World of Coins

Design and designing => Coin design => Topic started by: <k> on February 11, 2018, 11:07:37 PM

Title: What is the ideal lifespan for a circulation design series?
Post by: <k> on February 11, 2018, 11:07:37 PM
Some countries or territories seem to issue new design series fairly often. The Isle of Man is probably the best (or worst?) example in modern times. Some countries, such as Mozambique and the Philippines, have issued new design series almost every decade since the 1960s. Malaysia and Singapore have had three since the 1960s.

Some design series are issued all at once: a full new UK design series was issued in 2008; others are issued piecemeal: witness the two Indonesian series of the 1970s and 1990s. Once they are issued, they usually evolve: for instance, the royal shield pound design of the UK 2008 series disappeared in 2017 and has been replaced by a floral design on the new bimetallic pound coin. Over the years, new denominations are typically added and old ones are demonetised.

Sometimes a single design of a series will be replaced: the New Zealand 20 cent coin was introduced in 1967, but its original reverse of a kiwi was removed in 1990, when the new one dollar coin was issued with a different kiwi design, in order that it could be known as the kiwi dollar. New Zealand has never introduced an all-new design series, but because of changes over the years, only the design of the 50 cents coin has endured since 1967. By contrast, Australia still retains its original 5c, 10c, 20c and 50c designs from 1966; its 1c and 2c coins fell prey to inflation and were demonetised. Meanwhile, the design series of Papua New Guinea dates from 1975, and most of it is still intact.

What, then, in your opinion is the ideal life for a design series? And which countries do you think have issued too many design series? I would favour a 25 to 30 year period. A shorter period would in my opinion seem too short; anything longer would seem too long. Admittedly, political events, such as the transformation of Rhodesia into Zimbabwe, sometimes deservedly prompt a change of designs. In my home country, the UK, the first decimal design series lasted 40 years, but I would be in favour of a change of design series with every new monarch.
Title: Re: What is the ideal lifespan for a circulation design series?
Post by: chrisild on February 12, 2018, 12:30:32 AM
In the euro area we currently have two extremes. ;) Crowned heads of state aside, the circulation coin designs can be modified every 15 years. On the other hand, a few years ago the member states got 50 years to adapt their coin designs to the current legal specifications.

The 15 years sound about right for me, as a redesign would only affect one side, and not the size, composition etc. anyway. If the technical specifications are to change too, I would rather give it a few more years, say 20. In Germany (Federal Republic) we had the same designs (of the 1 Pfennig to 1 DM coins) for more than 50 years, and I think that was way too long ...

Christian
Title: Re: What is the ideal lifespan for a circulation design series?
Post by: Prosit on February 12, 2018, 01:25:33 AM
I would think maybe San Marino would get that distinction.

I have often heard it said in US Numismatics that the coins are designed with a 25 years life while bank notes have a 2-4 year cycle.

As a collector I guess I think the more the merrier.
Dale


Some countries or territories seem to issue new design series fairly often. The Isle of Man is probably the best (or worst?) example in modern times............
Title: Re: What is the ideal lifespan for a circulation design series?
Post by: Kopper Ken on February 12, 2018, 02:59:15 AM
Some US designs (Lincoln Cent) have been around since my grandparents arrived here from the old countries.  Others since my father was born...with some modifications.  We are minting more so the designs are not as deep.  Also we do not use silver anymore so the designs seem rather flat.  We as Americans take change vey sloooooooooooooooowly.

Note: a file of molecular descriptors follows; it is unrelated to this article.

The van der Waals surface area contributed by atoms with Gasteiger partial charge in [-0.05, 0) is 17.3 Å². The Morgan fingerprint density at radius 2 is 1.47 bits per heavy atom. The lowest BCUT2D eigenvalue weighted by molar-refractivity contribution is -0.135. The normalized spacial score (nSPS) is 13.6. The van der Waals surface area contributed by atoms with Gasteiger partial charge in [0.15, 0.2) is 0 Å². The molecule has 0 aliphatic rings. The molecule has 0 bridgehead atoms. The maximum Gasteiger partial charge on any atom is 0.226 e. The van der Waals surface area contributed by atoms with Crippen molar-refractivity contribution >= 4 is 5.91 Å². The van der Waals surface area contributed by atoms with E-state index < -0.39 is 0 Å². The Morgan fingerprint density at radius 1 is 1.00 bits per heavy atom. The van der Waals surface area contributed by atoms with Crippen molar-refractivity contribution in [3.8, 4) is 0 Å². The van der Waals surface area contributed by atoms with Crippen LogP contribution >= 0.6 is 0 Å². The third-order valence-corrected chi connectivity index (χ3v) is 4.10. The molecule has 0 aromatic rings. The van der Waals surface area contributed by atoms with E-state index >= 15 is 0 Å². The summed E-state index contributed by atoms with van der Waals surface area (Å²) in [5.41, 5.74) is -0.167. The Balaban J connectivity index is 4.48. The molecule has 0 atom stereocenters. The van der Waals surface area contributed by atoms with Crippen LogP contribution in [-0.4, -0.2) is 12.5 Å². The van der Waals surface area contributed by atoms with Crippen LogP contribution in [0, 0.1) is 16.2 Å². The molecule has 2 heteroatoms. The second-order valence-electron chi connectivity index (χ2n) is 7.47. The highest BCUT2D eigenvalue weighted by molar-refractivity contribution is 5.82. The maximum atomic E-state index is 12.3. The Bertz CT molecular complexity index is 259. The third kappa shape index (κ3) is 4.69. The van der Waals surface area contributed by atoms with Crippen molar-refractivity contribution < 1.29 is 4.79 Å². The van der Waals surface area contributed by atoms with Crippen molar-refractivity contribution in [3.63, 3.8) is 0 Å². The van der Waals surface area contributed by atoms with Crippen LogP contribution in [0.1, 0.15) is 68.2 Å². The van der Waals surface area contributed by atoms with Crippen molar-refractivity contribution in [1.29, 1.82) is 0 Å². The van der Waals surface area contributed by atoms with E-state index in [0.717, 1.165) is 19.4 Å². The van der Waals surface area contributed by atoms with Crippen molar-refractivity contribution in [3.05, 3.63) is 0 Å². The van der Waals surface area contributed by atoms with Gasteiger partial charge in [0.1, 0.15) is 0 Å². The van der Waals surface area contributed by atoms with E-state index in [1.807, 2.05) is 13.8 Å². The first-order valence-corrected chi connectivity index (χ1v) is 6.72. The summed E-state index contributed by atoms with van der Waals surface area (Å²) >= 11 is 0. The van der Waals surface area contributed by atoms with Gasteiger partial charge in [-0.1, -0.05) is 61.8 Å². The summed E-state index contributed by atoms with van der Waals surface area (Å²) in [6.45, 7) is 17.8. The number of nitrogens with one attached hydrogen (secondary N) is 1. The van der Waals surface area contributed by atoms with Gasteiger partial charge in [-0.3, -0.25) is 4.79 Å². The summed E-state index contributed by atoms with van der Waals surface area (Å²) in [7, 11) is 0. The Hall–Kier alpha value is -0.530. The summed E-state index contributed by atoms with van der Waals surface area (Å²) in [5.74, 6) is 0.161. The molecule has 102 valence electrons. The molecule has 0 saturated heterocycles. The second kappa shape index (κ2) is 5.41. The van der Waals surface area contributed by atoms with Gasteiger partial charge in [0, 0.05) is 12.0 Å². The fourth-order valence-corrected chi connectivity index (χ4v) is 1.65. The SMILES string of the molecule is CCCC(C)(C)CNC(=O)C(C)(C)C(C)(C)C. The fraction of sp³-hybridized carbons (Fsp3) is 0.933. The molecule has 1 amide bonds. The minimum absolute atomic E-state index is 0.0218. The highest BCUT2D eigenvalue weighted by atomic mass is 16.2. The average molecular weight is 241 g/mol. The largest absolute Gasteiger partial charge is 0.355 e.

I do like the quarter (25 cent) reverses we had had over the past few decades, and the bicentennial reverses.  The dollars, not the presidential ones are fine also.

KK



Title: Re: What is the ideal lifespan for a circulation design series?
Post by: Pabitra on February 12, 2018, 03:28:52 AM
When you say design then do you mean only the obverse or reverse design or metal content too.

As far as UK is concerned, obverse effigy of Her Majesty has seen five changes since 1950s.

The actual reverse design has changed for definitive Pound coin only once ( with non commemorative changes every now and then). 2 Punds changed from Technology to Britannica.

As far metal is concerned, only smaller 5 pence and 10 Pence changed to plated steel.

For most countries, it follows "Rule of 72".
The inflation decides the period in which old coins ( made of proper alloy and not plated materials) become more expensive than face value, to mint.

A country with inflation of 6 percent per annum, will need to have its series changed in 12 years ( = 72/6).
Title: Re: What is the ideal lifespan for a circulation design series?
Post by: <k> on February 12, 2018, 11:34:36 AM
In Germany (Federal Republic) we had the same designs (of the 1 Pfennig to 1 DM coins) for more than 50 years, and I think that was way too long

Yes, I wrote a complaint about that set here (http://www.worldofcoins.eu/forum/index.php/topic,19015.msg128600.html#msg128600).  >:(
Title: Re: What is the ideal lifespan for a circulation design series?
Post by: <k> on February 12, 2018, 11:37:18 AM
I would think maybe San Marino would get that distinction.

Of issuing the most circulation sets? My guess is that most of the 20th century sets didn't actually circulate, but I may be wrong.
Title: Re: What is the ideal lifespan for a circulation design series?
Post by: <k> on February 12, 2018, 11:58:40 AM
When you say design then do you mean only the obverse or reverse design or metal content too.

Good question. In my initial post, I meant the reverse designs only. Metal content is down to economic rather than cultural factors.

As far as UK is concerned, obverse effigy of Her Majesty has seen five changes since 1950s.

It's a question worth considering, since monarchs do age like the rest of us. To my knowledge, Queen Victoria had six changes of obverse effigy on the UK coins during her reign. QEII does seem to use Victoria as a model in certain respects: when asked to update her definitive stamp effigy (of which she has had only two, and the last was updated in 1967), she points out that Queen Victoria only ever had one. However, she appears to be happy with multiple standardcoin  effigies, so maybe she is following Victoria's example here too. I think the latest effigy was a step too far and would have been happy to see the Ian Rank Broadley portrait kept to the end of her life - I consider it a classic.